Posted on | August 15, 2007 | By Guest Contributor | 26 Comments
My wife and I are both ba’alei teshuvah, although I grew up in a religious environment and she comes from a secular background. We made the decision to get married based on a brief, romantic, and miraculous period of very “frum” dating. We were both mutually inspired by and committed to what we saw as a true opportunity from Hashem to rebuild our lives together. Marriage has certainly had its inspired and beautiful moments, and of course still offers its luminous potential to give both of us the opportunity to raise a Jewish family (iy”H) that we so desired. We both continue to feel that we are meant for each other and that this marriage is in fact a gift from above. However, there has been this one issue which has from the beginning threatened to derail us, and I was hoping that others might comment on this from their own experiences. It is the issue of the past, and in particular its role in our life together.
While I was dating my current wife and throughout our engagement, I was never counseled by any of my religious advisers to inquire too much about my wife’s past. I allowed myself to internalize the idea that her past was irrelevant, and all the more so if I wanted to be able to put my own mistakes behind me. Yet two important factors made that all but impossible: I am an extremely curious person and my wife, G-d bless her, is the proud owner of a big mouth. This combination of her “slips” and my curiosity has led to the revelation of a host of unpleasant discoveries about her life (the details of which are of course not relevant here) which, although she has solidly put them behind her, threaten to erode my level of respect for her as a person and comfort with her in this marriage. To further complicate things, I neither want this to be the case nor do I feel the “right” to be bothered by the past, yet the feeling just seems to come up in all kinds of situations whether I want it to be there or not, the feeling that there is something unsavory about this person who I love and am committed to. I spend a great deal of my emotional and intellectual resources trying to overcome this feeling of revulsion or antipathy, convincing myself that teshuvah renders all these things irrelevant, that people change, that my own past has been less than stellar… but the underlying feelings persist. For a time I resented her (and the Rabbis and counselors who advised us before our marriage) for the fact that I couldn’t make an “informed” decision before we got married. But I have come to accept and understand that we are soulmates and that if any of these revelations were made before marriage they probably would have given me second thoughts and if not prevented the marriage altogether, at least distorted my frame of mind and not allowed me to enjoy it.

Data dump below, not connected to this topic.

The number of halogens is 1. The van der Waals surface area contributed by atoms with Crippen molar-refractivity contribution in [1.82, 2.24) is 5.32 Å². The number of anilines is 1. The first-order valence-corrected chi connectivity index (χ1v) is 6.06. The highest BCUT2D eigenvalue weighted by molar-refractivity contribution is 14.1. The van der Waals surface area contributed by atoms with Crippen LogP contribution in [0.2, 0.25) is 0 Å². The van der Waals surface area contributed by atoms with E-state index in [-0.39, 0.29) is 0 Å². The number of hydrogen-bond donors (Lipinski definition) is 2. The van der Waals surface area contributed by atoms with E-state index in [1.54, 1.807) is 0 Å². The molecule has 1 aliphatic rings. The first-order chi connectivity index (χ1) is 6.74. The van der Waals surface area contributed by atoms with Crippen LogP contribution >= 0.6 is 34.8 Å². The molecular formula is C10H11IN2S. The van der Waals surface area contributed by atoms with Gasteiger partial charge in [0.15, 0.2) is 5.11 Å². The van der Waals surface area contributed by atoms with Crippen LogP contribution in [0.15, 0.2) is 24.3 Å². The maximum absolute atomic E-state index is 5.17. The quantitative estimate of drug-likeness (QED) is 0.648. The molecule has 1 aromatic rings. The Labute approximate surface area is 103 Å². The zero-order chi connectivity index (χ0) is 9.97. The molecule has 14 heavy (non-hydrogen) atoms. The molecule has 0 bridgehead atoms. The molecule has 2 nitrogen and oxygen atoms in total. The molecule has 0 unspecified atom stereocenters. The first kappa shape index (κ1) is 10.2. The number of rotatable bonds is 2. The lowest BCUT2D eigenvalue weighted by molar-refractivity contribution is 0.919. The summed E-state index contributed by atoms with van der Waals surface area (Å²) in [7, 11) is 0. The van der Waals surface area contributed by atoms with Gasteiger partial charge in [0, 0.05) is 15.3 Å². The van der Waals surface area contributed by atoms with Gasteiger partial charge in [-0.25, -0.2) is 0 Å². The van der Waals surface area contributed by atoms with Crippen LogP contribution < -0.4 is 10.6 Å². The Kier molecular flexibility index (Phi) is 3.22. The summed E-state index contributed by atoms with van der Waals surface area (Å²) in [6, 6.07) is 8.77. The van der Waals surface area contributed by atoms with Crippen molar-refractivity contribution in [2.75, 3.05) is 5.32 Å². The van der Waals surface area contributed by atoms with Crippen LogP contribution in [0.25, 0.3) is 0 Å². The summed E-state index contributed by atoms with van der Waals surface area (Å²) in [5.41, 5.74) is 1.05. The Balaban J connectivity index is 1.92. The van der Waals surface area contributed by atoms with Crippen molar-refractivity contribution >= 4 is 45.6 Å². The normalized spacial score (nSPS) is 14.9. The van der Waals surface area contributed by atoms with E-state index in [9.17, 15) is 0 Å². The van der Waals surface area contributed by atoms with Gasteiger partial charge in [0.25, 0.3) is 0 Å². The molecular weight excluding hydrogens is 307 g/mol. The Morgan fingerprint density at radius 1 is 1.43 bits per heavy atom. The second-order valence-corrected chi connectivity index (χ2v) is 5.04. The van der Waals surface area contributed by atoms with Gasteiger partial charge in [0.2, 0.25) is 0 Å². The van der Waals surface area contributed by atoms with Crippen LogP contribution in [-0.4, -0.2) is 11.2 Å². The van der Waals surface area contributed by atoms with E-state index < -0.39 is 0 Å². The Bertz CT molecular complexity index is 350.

So here we are, married and with a kid iy”H on the way, and I am more or less stuck in this limbo state, accepting on an intellectual and religious level that my wife as a ba’alat teshuvah is not the container of her past experiences, but on a psychological and emotional level being mostly unable to deal with them. I am trying to find coping strategies that will work for us because I do not want these issues to be present between us once our children iy”H are in the world. I want to be able to see my wife solely as they will see her, as a proud, intelligent, committed, and beautiful frum wife and mother, and as nothing besides.
I’m writing this in public (anonymously, of course) because I can only imagine that there must be other ba’alei teshuvah struggling with these issues of the proper understanding of the past, whether one’s own or that of someone close to them and especially as it relates to marriage and the need to get on with our work down here in this world and not be chased down by ideas or images from long ago. I hope that this will lead to an honest and productive discussion. B’vracha..